The expression levels of 37 genes encoding ILs were examined (Fig. 2). The expression levels of genes encoding IL1α, IL2, IL3, IL9, IL13, IL17β, IL19, IL22, IL23α, IL24, IL25 and IL31 were significantly lower in PBMCs from PE patients compared with the controls (P<0.05). IL10 and IL28A gene expression levels were greater in PBMCs from PE patients than controls (P<0.05).

Th1/Th2 mRNA expression levels

Th1 cytokine mRNA expression levels including IFNγ and IL2 mRNAs were detected (Fig. 3), and in PE patients, both were significantly downregulated compared with the control group (P<0.01). Th2 cytokine mRNA expression levels, including IL4, IL6 and IL10 mRNAs were examined (Fig. 4). IL10 mRNA expression levels were significantly higher in PBMCs from PE patients than controls (P<0.01). No significant difference in IL4 and IL6 mRNA expression levels was observed between the two groups.

Chemokine mRNA expression levels

Twelve genes encoding CXC chemokines were detected (Fig. 5). In PE patients, mRNA expression levels of Cxcl1, Cxcl2, Cxcl6, Cxcl13 and Cxcl14 were significantly upregulated (P<0.05), and Cxcl10 mRNA expression levels were significantly downregulated compared with controls (P<0.01). Twenty-three genes encoding CC chemokines were examined (Figs. 6 and 7) and the mRNA expression levels of CC chemokines were significantly lower in PE patients than controls (P<0.01). C chemokine mRNA expression levels including Xcl1 and Xcl2 mRNAs were detected (Fig. 8), and Xcl1 mRNA expression was significantly lower in PE patients (P<0.01). No significant difference in Xcl2 mRNA expression levels was observed between the two groups. CX3C chemokine Cx3cl1 mRNA expression was detected, and there was no significant difference between the two groups.

TNF superfamily and TNF receptor superfamily mRNA expression levels

Thirty-eight genes encoding members of the TNF superfamily and TNF receptor superfamily were examined (Fig. 9). In PE patients, the mRNA expression levels of TNF superfamily members 1, 9 and 13, and TNF receptor superfamily members 1A, 1B, 9, 10B, 10C, 10D and 19L, were significantly upregulated (P<0.05), whereas TNF receptor superfamily members 11B, 19 and 25, were significantly downregulated compared with controls (P<0.05).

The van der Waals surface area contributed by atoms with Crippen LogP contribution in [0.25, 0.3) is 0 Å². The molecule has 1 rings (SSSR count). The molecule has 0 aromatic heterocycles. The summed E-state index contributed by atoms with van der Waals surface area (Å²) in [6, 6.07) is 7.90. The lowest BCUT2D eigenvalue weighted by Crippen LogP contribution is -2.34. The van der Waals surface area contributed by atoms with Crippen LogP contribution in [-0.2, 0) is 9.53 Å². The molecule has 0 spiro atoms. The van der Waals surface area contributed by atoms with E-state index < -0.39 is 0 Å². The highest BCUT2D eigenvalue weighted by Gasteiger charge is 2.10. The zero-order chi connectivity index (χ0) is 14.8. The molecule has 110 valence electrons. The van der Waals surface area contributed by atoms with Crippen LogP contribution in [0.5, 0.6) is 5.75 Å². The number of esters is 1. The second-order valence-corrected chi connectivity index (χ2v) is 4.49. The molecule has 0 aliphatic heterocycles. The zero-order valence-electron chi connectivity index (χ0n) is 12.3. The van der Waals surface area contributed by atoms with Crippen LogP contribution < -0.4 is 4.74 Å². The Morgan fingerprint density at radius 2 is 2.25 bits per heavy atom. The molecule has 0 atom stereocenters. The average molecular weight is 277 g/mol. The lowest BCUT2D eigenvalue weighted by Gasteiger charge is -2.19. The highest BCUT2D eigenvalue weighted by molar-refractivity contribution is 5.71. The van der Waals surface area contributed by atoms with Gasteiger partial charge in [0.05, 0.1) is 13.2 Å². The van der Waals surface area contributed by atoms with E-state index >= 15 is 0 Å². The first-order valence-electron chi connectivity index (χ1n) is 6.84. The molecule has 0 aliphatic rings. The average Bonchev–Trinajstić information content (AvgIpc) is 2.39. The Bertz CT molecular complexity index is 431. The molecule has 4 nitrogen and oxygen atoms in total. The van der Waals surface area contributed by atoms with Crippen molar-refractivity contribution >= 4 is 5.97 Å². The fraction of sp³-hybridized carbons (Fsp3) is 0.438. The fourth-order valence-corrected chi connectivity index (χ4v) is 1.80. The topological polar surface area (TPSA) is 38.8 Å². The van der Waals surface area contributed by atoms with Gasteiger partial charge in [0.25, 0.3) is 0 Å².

Colony stimulating factor mRNA expression levels

Six genes encoding colony stimulating factors were detected (Fig. 10) and the mRNA expression levels of granulocyte-macrophage colony stimulating factor (GM-CSF), granulocyte colony-stimulating factor (G-CSF), erythropoietin (EPO), thrombopoietin (THPO) and mast cell growth factor (KITLG) were significantly lower in PBMCs from PE patients than controls (P<0.05).

Other cytokine mRNA expression levels

We examined eight genes associated with transforming growth factor (TGF), epidermal growth factor (EGF) and vascular endothelial growth factor (VEGF) (Fig. 11). The mRNA expression levels of TGFβ1, TGFβ1-induced transcript 1, EGF and VEGF were significantly upregulated (P<0.01), whereas TGFβ3 mRNA was significantly downregulated (P<0.05) in PBMCs from PE patients compared with controls.

Discussion

IFNs are classified into two major groups: type I and type II. Type I IFNs include IFNα, IFNβ, IFNɛ, IFNω and IFNκ (4). We detected type I IFN mRNAs in the PE patients compared with controls. We demonstrated that IFNα5, IFNα6, IFNα8, IFNα14, IFNκ, IFNω1 and IFNɛ1 mRNA expression levels were significantly lower in PE patients compared with controls. The type I IFNs possess antiviral, antiproliferative and immunomodulatory effects (5). It has been reported that IFNα/β receptor knockout mice are susceptible to viral infection (6). Mice treated with antibodies against IFNα/β may be lethally infected with filoviruses (7). Thus, our results suggest that PE patients are susceptible to viral infection. In this study, we also examined IFNγ mRNA expression levels which were observed to be significantly downregulated in PE patients compared with controls. IFNγ is important in the defence against intracellular bacteria (Mycobacterium, Listeria) and parasites (Leishmania) (8). A caudal vena cava thrombus in a dog with leishmaniasis has been reported (9). It has also been demonstrated that three patients with pulmonary tuberculosis suffered from PTE or DVT (10). Therefore, our results show that PE patients are susceptible to intracellular bacteria and parasites.